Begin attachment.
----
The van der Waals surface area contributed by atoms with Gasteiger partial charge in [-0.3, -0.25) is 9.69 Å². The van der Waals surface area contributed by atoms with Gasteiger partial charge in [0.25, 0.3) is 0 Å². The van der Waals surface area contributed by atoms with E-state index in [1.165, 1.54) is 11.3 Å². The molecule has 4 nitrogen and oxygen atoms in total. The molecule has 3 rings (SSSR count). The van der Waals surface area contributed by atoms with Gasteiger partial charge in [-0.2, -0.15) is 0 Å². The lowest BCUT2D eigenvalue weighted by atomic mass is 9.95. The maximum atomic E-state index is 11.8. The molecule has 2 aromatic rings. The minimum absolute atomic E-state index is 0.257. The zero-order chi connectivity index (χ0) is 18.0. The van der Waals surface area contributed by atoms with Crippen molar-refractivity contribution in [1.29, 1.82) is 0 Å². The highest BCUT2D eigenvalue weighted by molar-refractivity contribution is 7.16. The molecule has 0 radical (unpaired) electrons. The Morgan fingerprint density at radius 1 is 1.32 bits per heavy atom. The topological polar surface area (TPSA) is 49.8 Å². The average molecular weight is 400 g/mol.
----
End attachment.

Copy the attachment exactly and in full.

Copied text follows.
The van der Waals surface area contributed by atoms with Gasteiger partial charge in [-0.3, -0.25) is 9.69 Å². The van der Waals surface area contributed by atoms with Gasteiger partial charge in [0.25, 0.3) is 0 Å². The van der Waals surface area contributed by atoms with E-state index in [1.165, 1.54) is 11.3 Å². The molecule has 4 nitrogen and oxygen atoms in total. The molecule has 3 rings (SSSR count). The van der Waals surface area contributed by atoms with Gasteiger partial charge in [-0.2, -0.15) is 0 Å². The lowest BCUT2D eigenvalue weighted by atomic mass is 9.95. The maximum atomic E-state index is 11.8. The molecule has 2 aromatic rings. The minimum absolute atomic E-state index is 0.257. The zero-order chi connectivity index (χ0) is 18.0. The van der Waals surface area contributed by atoms with Crippen molar-refractivity contribution in [1.29, 1.82) is 0 Å². The highest BCUT2D eigenvalue weighted by molar-refractivity contribution is 7.16. The molecule has 0 radical (unpaired) electrons. The Morgan fingerprint density at radius 1 is 1.32 bits per heavy atom. The topological polar surface area (TPSA) is 49.8 Å². The average molecular weight is 400 g/mol.